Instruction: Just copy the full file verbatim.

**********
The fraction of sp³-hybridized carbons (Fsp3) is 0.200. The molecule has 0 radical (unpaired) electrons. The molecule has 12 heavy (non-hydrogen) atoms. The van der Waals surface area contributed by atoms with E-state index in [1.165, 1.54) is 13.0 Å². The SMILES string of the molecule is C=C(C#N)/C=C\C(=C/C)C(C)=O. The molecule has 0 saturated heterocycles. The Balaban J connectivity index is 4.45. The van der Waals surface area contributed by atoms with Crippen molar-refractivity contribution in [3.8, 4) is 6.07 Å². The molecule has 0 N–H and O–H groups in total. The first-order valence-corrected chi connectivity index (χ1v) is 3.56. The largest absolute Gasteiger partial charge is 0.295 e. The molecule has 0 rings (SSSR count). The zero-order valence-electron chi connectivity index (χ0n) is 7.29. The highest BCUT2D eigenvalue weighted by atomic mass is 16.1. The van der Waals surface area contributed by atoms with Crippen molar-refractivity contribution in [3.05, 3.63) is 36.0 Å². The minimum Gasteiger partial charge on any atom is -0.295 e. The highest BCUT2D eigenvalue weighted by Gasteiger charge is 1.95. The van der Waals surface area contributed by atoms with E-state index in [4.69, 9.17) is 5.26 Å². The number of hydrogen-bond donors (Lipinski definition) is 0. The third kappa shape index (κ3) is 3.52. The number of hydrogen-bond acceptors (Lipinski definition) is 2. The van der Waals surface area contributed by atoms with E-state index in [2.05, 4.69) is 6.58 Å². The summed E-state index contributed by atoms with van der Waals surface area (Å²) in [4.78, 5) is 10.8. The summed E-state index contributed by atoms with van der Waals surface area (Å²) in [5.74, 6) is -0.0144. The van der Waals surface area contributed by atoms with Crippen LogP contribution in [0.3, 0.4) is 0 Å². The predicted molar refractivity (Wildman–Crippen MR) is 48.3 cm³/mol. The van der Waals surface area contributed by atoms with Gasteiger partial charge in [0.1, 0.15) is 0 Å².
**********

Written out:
The fraction of sp³-hybridized carbons (Fsp3) is 0.200. The molecule has 0 radical (unpaired) electrons. The molecule has 12 heavy (non-hydrogen) atoms. The van der Waals surface area contributed by atoms with E-state index in [1.165, 1.54) is 13.0 Å². The SMILES string of the molecule is C=C(C#N)/C=C\C(=C/C)C(C)=O. The molecule has 0 saturated heterocycles. The Balaban J connectivity index is 4.45. The van der Waals surface area contributed by atoms with Crippen molar-refractivity contribution in [3.8, 4) is 6.07 Å². The molecule has 0 N–H and O–H groups in total. The first-order valence-corrected chi connectivity index (χ1v) is 3.56. The largest absolute Gasteiger partial charge is 0.295 e. The molecule has 0 rings (SSSR count). The zero-order valence-electron chi connectivity index (χ0n) is 7.29. The highest BCUT2D eigenvalue weighted by atomic mass is 16.1. The van der Waals surface area contributed by atoms with Crippen molar-refractivity contribution in [3.05, 3.63) is 36.0 Å². The minimum Gasteiger partial charge on any atom is -0.295 e. The highest BCUT2D eigenvalue weighted by Gasteiger charge is 1.95. The van der Waals surface area contributed by atoms with E-state index in [4.69, 9.17) is 5.26 Å². The number of hydrogen-bond donors (Lipinski definition) is 0. The third kappa shape index (κ3) is 3.52. The number of hydrogen-bond acceptors (Lipinski definition) is 2. The van der Waals surface area contributed by atoms with E-state index in [2.05, 4.69) is 6.58 Å². The summed E-state index contributed by atoms with van der Waals surface area (Å²) in [4.78, 5) is 10.8. The summed E-state index contributed by atoms with van der Waals surface area (Å²) in [5.74, 6) is -0.0144. The van der Waals surface area contributed by atoms with Crippen LogP contribution in [0.3, 0.4) is 0 Å². The predicted molar refractivity (Wildman–Crippen MR) is 48.3 cm³/mol. The van der Waals surface area contributed by atoms with Gasteiger partial charge in [0.1, 0.15) is 0 Å².